At the time of painting T 04919 the artist regularly read the Guardian. The issue depicted in T04919 is that of Monday, 21 April 1986. The photograph at top right in the newspaper page depicts the eighty-four year old Russian-born pianist Vladimir Horowitz acknowledging applause during his recital at the Moscow Conservatory during his first visit to his native country for sixty years. However, there is no particular significance in the artist's choice of this newspaper or its title in relation to the cat.

In T04919 Bawden deliberately chose not to represent the room exactly as it was. The artist noted that he had ‘arranged [the room] a little on the basis of it being a better design’ (reply to questionnaire). He painted the table with the paint tray tilted upwards so that the bottles and tubes appear to be flattened. There is a similar distortion of perspective in the lines on the floor. The room shown in T04919 is the artist's studio where he normally worked. It faced onto his garden, which could be seen through the window although apart from the pencil drawing of a flower to the right of the vase, he has ‘given no indication of this’ (reply to questionnaire). Instead, the panes of glass have been washed in with pale blue colour.

T04919 and T04920 form part of a series of water-colours, begun in 1986, depicting Bawden's black cat, Emma Nelson. The other works from this series were shown in his exhibition at the Fine Art Society in 1987. Four are reproduced in the catalogue and a further three in the House and Garden article cited above. One of the series, ‘Self Portrait’, was acquired by the National Portrait Gallery. At least two others, not including T04919, depict Emma Nelson in the artist's studio. Of these, ‘Cat with Everlastings’ (repr. Fine Art Society exh. cat., 1987, no.8 in col.) is similarly dominated by a vase of flowers.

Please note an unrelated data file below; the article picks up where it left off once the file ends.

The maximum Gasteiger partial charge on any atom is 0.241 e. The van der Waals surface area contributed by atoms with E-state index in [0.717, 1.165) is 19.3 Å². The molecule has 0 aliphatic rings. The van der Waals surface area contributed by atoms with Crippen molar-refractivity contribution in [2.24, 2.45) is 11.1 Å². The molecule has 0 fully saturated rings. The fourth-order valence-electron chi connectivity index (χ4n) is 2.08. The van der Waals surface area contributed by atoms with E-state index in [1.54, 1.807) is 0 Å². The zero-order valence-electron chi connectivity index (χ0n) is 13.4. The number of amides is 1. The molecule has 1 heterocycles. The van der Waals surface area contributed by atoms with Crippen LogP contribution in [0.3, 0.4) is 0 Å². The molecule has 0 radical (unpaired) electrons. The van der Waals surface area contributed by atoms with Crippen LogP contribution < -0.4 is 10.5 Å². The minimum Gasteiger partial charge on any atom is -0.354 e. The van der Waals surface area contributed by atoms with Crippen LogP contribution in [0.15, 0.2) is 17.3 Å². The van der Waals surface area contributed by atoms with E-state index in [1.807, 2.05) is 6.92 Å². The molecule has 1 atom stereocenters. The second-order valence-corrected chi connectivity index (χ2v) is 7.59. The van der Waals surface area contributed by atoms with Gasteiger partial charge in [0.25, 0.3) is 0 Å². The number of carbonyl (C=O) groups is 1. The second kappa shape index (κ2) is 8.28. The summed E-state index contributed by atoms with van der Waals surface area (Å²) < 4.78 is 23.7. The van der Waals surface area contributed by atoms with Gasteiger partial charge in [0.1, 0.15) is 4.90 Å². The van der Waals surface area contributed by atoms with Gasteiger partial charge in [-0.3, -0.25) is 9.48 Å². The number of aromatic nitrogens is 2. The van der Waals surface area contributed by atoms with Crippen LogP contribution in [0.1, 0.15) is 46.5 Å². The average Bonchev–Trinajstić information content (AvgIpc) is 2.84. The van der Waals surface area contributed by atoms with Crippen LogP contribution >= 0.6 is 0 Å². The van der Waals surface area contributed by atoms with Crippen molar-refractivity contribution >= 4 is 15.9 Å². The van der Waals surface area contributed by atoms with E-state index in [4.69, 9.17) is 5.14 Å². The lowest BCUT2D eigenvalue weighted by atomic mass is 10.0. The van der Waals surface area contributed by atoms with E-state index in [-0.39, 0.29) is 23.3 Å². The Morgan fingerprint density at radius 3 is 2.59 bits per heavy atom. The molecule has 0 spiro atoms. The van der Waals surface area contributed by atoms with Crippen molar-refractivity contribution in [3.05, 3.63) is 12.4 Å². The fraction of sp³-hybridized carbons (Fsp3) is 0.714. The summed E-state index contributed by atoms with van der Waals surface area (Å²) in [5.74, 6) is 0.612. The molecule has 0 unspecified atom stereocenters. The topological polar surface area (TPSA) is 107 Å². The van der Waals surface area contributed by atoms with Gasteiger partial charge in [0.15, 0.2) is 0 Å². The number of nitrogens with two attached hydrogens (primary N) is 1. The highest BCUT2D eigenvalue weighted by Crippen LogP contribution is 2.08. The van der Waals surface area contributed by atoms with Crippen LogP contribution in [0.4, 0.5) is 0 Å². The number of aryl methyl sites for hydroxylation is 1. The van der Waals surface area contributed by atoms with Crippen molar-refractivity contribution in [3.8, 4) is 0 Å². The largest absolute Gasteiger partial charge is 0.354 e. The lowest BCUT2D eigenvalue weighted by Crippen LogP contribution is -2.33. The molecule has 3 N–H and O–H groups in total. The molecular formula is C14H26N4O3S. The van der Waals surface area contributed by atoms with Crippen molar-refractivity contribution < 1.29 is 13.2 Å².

Bawden had travelled widely, especially during his years as an Official War Artist in the Second World War, but in his later years his work became increasingly autobiographical and his home became the main subject for his paintings. All the paintings in his 1987 Fine Art Society exhibition featured its interior. When asked about this, Bawden replied that this was purely due to the ‘physical limitations of old age’ (reply to questionnaire).

In a letter of 14 August 1991 Richard Bawden, the artist's son added the following information. ‘Edward never painted cat portraits and until his last show at the Fine Art never took them seriously. So I was surprised that every painting except two should have had Emma Nelson’. However, ‘Edward used to stay when teaching at the RCA [with] Muriel Rose who was devoted to cats ... Edward used to send his bread and butter letters to Rose with a cat or two’. T04919 ‘was done overlooking the garden from the studio. The garden by then was such chaos that Edward preferred not to include it ... He would spend a long time thinking about a subject and then would work very quickly. Latterly he dispensed with much drawing beforehand preferring to work directly with the brush’.

The artist approved a draft version of this entry.

Published in:
Tate Gallery: Illustrated Catalogue of Acquisitions 1986-88, London 1996